The IPO frenzy in the first two quarters of the year means that we are on the brink of a lockup expiration frenzy. This could either mean a buying opportunity or a signal to stay away. I will explain some possible scenarios in this discussion over how to play lockup expirations.
For those of you who are unfamiliar with the terminology, I will explain what a lockup period/expiration is and why it is significant.
A lockup period follows a firm’s IPO, where it restricts some shares from being traded until 90 – 180 days after a firm debuts its shares to the public market. The restricted shares typically include employee stock options, executive owned shares, and early investors’ ownership. The reason for the lockup period is to prevent a massive sell-off in the first day of trading.
What this lockup period creates is a time when this expanded liquidity can be unleashed on the markets. The surge in liquidity could shoot a stock down with an overload of sell orders. With an increase in public float, a lockup expiration could trigger a buy from institutional investors with specific liquidity criteria for its investments.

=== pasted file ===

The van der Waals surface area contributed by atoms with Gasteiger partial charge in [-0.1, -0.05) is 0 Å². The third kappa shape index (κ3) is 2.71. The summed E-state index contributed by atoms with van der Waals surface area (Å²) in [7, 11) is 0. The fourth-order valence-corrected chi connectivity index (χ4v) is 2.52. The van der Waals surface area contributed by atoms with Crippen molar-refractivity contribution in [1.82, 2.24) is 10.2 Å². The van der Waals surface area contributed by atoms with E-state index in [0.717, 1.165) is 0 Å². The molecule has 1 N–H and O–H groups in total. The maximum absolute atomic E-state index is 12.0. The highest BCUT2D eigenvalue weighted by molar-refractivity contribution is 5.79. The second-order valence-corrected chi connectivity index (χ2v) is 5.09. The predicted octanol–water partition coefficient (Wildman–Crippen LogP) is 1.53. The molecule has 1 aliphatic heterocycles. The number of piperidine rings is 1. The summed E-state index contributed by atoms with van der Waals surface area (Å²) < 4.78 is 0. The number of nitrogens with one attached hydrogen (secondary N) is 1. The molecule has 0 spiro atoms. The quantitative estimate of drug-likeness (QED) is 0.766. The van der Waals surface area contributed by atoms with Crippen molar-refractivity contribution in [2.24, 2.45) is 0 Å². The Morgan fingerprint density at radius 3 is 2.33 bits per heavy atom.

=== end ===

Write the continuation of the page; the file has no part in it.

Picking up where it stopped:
Lockup expirations are on most shareholders’ and traders’ calendars as some attempt to profit off of this public knowledge. Regardless, stocks tend to slide around their expiration, typically dropping 1-3%, according to Market Beat.
Pinterest and Zoom released their restricted shares yesterday, and both have endured a recent price decline.